The balance between wisdom and skilful action is vital when it comes to volunteering in a manner that is safe and responsible for all involved. Too much in one direction will upset the balance of the other. This alone is the perfect summary of ‘Learning Service’ as it represents balancing thoughtful and reflective learning which mirrors its learning service model. The actions we should aim to take, particularly in volunteer travel, need to aim to tackle root causes and be done with openness and humility. In the field, this mindset allows a traveller’s role to flip from ‘helping’ right away to ‘learning’, which completely re-frames someone’s whole experience. It also creates different power dynamics and different ways to measure success. Instead of assuming we have the answers, we have the mindset of offering effective help by learning from the people who deeply understand their own situations and what help is  required to achieve sustainable, positive change within their community.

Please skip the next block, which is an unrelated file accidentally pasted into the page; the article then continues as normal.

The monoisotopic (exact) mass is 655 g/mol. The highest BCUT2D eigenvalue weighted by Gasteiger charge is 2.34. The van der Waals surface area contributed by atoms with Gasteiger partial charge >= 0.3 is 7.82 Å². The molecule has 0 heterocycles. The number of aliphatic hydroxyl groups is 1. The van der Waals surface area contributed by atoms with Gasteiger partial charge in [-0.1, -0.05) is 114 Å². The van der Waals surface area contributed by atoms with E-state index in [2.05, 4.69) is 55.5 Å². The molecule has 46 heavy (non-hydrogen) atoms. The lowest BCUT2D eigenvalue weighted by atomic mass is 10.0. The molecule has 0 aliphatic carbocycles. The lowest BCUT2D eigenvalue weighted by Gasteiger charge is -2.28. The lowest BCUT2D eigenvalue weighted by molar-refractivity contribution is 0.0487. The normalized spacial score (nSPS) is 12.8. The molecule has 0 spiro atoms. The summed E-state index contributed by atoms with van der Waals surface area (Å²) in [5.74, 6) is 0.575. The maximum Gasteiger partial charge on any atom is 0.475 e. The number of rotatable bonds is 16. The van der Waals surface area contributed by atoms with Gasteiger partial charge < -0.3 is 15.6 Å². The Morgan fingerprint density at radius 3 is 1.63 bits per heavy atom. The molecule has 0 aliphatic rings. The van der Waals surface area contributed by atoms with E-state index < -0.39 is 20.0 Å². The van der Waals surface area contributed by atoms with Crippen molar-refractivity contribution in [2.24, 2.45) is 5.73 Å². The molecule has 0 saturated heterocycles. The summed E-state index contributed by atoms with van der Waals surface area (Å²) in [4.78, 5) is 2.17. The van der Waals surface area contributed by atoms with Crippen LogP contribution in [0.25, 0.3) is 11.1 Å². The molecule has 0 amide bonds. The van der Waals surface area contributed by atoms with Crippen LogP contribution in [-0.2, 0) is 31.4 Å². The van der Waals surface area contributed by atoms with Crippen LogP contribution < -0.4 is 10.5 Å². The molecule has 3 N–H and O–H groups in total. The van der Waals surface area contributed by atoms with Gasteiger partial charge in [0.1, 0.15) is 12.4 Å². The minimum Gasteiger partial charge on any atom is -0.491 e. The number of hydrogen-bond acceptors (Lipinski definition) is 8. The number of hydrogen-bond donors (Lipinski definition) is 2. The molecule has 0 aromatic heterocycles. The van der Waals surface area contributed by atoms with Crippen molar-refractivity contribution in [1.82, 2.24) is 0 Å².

If you’re looking for more tips on how to volunteer responsibly abroad check out Learning Service on Facebook and grab a copy of their book – remember, when we know better we can do better!

 

Isabella Da Ruos studied International Development at Australian Catholic University and is passionate about responsible, ethical travel and is an advocate against orphanage care. Isabella enjoys long walks with her camera and blogging about international, ethical issues and concerns on her site, The Ethical Wanderer in her spare time.